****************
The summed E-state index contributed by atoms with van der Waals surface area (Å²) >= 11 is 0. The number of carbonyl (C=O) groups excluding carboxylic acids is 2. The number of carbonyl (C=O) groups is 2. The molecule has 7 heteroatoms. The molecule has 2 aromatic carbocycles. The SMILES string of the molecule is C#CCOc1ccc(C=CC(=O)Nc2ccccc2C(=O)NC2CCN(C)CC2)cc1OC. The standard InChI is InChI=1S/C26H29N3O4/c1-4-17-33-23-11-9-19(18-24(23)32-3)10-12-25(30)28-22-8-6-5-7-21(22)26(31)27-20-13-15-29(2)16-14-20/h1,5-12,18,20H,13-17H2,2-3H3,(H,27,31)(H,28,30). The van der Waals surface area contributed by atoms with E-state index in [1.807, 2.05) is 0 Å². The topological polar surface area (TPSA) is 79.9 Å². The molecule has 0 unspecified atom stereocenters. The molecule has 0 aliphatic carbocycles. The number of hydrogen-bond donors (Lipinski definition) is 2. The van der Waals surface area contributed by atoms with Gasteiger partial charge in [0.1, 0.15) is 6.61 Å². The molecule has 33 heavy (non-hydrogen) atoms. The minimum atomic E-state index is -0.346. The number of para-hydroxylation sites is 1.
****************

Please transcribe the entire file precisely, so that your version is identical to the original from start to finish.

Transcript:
The summed E-state index contributed by atoms with van der Waals surface area (Å²) >= 11 is 0. The number of carbonyl (C=O) groups excluding carboxylic acids is 2. The number of carbonyl (C=O) groups is 2. The molecule has 7 heteroatoms. The molecule has 2 aromatic carbocycles. The SMILES string of the molecule is C#CCOc1ccc(C=CC(=O)Nc2ccccc2C(=O)NC2CCN(C)CC2)cc1OC. The standard InChI is InChI=1S/C26H29N3O4/c1-4-17-33-23-11-9-19(18-24(23)32-3)10-12-25(30)28-22-8-6-5-7-21(22)26(31)27-20-13-15-29(2)16-14-20/h1,5-12,18,20H,13-17H2,2-3H3,(H,27,31)(H,28,30). The van der Waals surface area contributed by atoms with E-state index in [1.807, 2.05) is 0 Å². The topological polar surface area (TPSA) is 79.9 Å². The molecule has 0 unspecified atom stereocenters. The molecule has 0 aliphatic carbocycles. The number of hydrogen-bond donors (Lipinski definition) is 2. The van der Waals surface area contributed by atoms with Gasteiger partial charge in [0.1, 0.15) is 6.61 Å². The molecule has 33 heavy (non-hydrogen) atoms. The minimum atomic E-state index is -0.346. The number of para-hydroxylation sites is 1.